It’s a sad reality that, at some point in all of our lifetimes, a situation may arise in which we are unable able to take care of ourselves or make our own medical decisions.  When this happens, we refer to the person as an incapacitated individual. If an incapacitated individual has a healthcare power of attorney, also known as a patient advocate designation, the person they nominated can make the medical decisions for them, as well as other decisions related to placement, care giving, etc.

When a Guardianship is Needed

However, if the incapacitated individual has no healthcare power of attorney, a relative or friend will need to petition the probate court for Guardianship over the individual. At the hearing, the court will appoint a guardian who is authorized to make personal decisions related to incapacitated individual’s health and living needs. The Guardian will leave with a court order permitting them to make health and welfare decisions on behalf of the incapacitated individual. Guardians are typically appointed when an individual is either: 1) developmentally disabled, 2) a minor without a living parent, or 3) an incapacitated adult. Depending on the situation, a guardian’s responsibilities will vary, but taking on this role requires a commitment to the incapacitated person.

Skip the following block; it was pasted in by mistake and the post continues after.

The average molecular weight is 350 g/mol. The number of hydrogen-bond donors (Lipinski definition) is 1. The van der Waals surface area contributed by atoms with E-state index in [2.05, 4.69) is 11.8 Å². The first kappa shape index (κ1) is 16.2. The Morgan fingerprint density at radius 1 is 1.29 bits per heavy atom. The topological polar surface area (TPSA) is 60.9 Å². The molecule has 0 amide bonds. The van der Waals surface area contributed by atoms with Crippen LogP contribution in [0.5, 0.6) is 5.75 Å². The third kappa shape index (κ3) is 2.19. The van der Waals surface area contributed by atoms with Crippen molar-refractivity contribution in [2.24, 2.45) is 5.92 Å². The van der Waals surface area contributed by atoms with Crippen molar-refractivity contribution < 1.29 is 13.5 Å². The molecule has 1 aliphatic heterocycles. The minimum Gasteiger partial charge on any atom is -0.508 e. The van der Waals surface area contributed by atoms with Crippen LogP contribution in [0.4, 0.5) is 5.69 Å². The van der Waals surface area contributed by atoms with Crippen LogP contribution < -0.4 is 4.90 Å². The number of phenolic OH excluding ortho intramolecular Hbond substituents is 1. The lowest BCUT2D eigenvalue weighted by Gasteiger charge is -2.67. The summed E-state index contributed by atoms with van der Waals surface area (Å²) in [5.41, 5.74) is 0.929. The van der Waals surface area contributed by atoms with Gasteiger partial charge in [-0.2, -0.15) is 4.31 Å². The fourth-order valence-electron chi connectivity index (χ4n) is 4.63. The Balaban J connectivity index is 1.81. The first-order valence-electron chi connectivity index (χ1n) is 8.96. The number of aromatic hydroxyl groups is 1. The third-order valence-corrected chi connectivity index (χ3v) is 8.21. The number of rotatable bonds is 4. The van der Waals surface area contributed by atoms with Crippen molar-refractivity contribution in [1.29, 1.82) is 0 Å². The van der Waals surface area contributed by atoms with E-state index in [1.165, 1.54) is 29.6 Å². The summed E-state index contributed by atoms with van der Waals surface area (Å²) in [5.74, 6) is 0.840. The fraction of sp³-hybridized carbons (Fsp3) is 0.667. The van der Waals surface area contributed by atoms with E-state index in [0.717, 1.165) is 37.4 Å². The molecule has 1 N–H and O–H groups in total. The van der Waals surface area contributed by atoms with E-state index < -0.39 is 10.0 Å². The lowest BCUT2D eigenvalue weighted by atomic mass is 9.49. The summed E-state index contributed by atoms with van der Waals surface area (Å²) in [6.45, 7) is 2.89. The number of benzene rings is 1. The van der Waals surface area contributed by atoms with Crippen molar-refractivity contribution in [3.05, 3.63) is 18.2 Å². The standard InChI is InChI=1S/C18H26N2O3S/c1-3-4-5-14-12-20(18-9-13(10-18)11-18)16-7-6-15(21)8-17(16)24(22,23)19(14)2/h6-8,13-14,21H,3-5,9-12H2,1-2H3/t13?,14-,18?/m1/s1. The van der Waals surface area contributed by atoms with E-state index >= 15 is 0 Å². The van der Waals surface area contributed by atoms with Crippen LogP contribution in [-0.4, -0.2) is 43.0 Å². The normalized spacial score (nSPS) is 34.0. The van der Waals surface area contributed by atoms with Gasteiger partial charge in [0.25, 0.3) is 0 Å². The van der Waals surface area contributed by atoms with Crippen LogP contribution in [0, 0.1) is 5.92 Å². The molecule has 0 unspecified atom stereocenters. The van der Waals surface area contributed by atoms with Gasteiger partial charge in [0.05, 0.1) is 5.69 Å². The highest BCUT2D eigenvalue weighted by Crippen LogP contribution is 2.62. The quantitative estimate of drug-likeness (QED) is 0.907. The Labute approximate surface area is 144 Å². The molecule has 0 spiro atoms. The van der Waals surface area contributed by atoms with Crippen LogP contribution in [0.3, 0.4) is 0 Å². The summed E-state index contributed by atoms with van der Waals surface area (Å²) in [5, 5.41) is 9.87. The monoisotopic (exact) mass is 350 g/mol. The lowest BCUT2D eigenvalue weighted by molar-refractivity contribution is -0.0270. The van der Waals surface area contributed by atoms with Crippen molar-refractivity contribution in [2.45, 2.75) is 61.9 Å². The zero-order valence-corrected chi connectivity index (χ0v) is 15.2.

What a Guardian Does

The guardian for a minor is responsible for ensuring all of the minor’s educational, social, and other basic needs are met, such as providing secure housing, food, and clothing for the minor. The guardian must also report to the court at least annually on the condition of the minor, how they are developing, whether there are any issues that need to be addressed, etc.

Similar to a minor guardianship, guardians for developmentally disabled or legally incapacitated individuals are also responsible for making arrangements for their care, comfort, and well being. Depending on the person’s individual condition, their guardian may also need to secure services to restore them back to the best possible state of mental and physical well being, and give consent to any and all reasonable and necessary medical treatment, care, counseling, and/or services as dictated by their disability.

The amount of authority held by any guardian can vary. This authority largely depends upon the state in which the incapacitated person resides, as states have differing laws regarding a guardian’s right to decide the incapacitated person’s place of residence and authorized medical treatment.

Whatever Your Needs and Whenever You Need Us: We’re Here For You!

If you think someone you know is in need of a guardian, please contact us for a free consultation at 248.399.3300 or Our day is dedicated to ensuring you and your loved ones are cared for in every situation.